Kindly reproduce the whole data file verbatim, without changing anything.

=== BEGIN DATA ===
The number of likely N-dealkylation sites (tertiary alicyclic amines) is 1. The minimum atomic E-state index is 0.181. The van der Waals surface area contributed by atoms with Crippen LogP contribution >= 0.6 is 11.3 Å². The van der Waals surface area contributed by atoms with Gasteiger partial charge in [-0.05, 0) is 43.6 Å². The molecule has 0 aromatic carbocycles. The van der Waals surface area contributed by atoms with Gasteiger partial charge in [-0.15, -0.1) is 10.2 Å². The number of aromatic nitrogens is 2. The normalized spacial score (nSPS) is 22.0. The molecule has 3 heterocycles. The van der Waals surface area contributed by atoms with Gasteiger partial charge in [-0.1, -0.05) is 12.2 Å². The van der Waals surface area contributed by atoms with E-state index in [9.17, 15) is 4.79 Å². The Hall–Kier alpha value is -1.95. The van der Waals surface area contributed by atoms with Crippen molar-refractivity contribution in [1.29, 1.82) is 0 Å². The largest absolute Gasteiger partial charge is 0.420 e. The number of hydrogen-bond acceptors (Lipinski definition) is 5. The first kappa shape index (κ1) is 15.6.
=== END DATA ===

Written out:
The number of likely N-dealkylation sites (tertiary alicyclic amines) is 1. The minimum atomic E-state index is 0.181. The van der Waals surface area contributed by atoms with Crippen LogP contribution >= 0.6 is 11.3 Å². The van der Waals surface area contributed by atoms with Gasteiger partial charge in [-0.05, 0) is 43.6 Å². The molecule has 0 aromatic carbocycles. The van der Waals surface area contributed by atoms with Gasteiger partial charge in [-0.15, -0.1) is 10.2 Å². The number of aromatic nitrogens is 2. The normalized spacial score (nSPS) is 22.0. The molecule has 3 heterocycles. The van der Waals surface area contributed by atoms with Gasteiger partial charge in [-0.1, -0.05) is 12.2 Å². The van der Waals surface area contributed by atoms with E-state index in [9.17, 15) is 4.79 Å². The Hall–Kier alpha value is -1.95. The van der Waals surface area contributed by atoms with Crippen molar-refractivity contribution in [1.29, 1.82) is 0 Å². The largest absolute Gasteiger partial charge is 0.420 e. The number of hydrogen-bond acceptors (Lipinski definition) is 5. The first kappa shape index (κ1) is 15.6.